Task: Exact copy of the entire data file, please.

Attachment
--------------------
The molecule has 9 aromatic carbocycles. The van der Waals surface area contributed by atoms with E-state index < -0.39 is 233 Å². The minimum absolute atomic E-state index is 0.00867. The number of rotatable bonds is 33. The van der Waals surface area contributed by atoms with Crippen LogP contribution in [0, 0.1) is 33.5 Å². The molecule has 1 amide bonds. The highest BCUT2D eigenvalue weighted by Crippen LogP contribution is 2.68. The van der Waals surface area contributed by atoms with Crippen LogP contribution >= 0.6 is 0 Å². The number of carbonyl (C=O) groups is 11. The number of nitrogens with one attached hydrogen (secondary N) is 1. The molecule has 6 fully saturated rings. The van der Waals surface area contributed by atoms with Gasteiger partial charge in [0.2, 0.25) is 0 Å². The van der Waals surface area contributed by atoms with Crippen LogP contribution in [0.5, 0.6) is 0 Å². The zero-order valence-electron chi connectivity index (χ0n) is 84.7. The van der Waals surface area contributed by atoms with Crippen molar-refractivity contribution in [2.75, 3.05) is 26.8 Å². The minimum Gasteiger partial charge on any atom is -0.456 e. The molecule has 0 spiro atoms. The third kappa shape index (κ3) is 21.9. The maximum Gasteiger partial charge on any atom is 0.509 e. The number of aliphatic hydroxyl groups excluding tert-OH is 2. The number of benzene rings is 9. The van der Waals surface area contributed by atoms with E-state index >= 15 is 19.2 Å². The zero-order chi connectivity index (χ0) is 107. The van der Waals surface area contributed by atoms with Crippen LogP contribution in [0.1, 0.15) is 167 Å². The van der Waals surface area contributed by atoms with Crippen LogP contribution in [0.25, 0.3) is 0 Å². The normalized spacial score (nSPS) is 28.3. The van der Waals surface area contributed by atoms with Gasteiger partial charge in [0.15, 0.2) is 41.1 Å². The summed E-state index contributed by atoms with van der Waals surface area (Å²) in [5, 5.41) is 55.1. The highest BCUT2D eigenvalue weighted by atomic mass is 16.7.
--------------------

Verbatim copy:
The molecule has 9 aromatic carbocycles. The van der Waals surface area contributed by atoms with E-state index < -0.39 is 233 Å². The minimum absolute atomic E-state index is 0.00867. The number of rotatable bonds is 33. The van der Waals surface area contributed by atoms with Crippen LogP contribution in [0, 0.1) is 33.5 Å². The molecule has 1 amide bonds. The highest BCUT2D eigenvalue weighted by Crippen LogP contribution is 2.68. The van der Waals surface area contributed by atoms with Crippen LogP contribution >= 0.6 is 0 Å². The number of carbonyl (C=O) groups is 11. The number of nitrogens with one attached hydrogen (secondary N) is 1. The molecule has 6 fully saturated rings. The van der Waals surface area contributed by atoms with Gasteiger partial charge in [0.2, 0.25) is 0 Å². The van der Waals surface area contributed by atoms with Crippen LogP contribution in [0.5, 0.6) is 0 Å². The zero-order valence-electron chi connectivity index (χ0n) is 84.7. The van der Waals surface area contributed by atoms with Crippen molar-refractivity contribution in [2.75, 3.05) is 26.8 Å². The minimum Gasteiger partial charge on any atom is -0.456 e. The molecule has 0 spiro atoms. The third kappa shape index (κ3) is 21.9. The maximum Gasteiger partial charge on any atom is 0.509 e. The number of aliphatic hydroxyl groups excluding tert-OH is 2. The number of benzene rings is 9. The van der Waals surface area contributed by atoms with E-state index >= 15 is 19.2 Å². The zero-order chi connectivity index (χ0) is 107. The van der Waals surface area contributed by atoms with Crippen LogP contribution in [0.1, 0.15) is 167 Å². The van der Waals surface area contributed by atoms with Crippen LogP contribution in [0.25, 0.3) is 0 Å². The normalized spacial score (nSPS) is 28.3. The van der Waals surface area contributed by atoms with Gasteiger partial charge in [0.15, 0.2) is 41.1 Å². The summed E-state index contributed by atoms with van der Waals surface area (Å²) in [5, 5.41) is 55.1. The highest BCUT2D eigenvalue weighted by atomic mass is 16.7.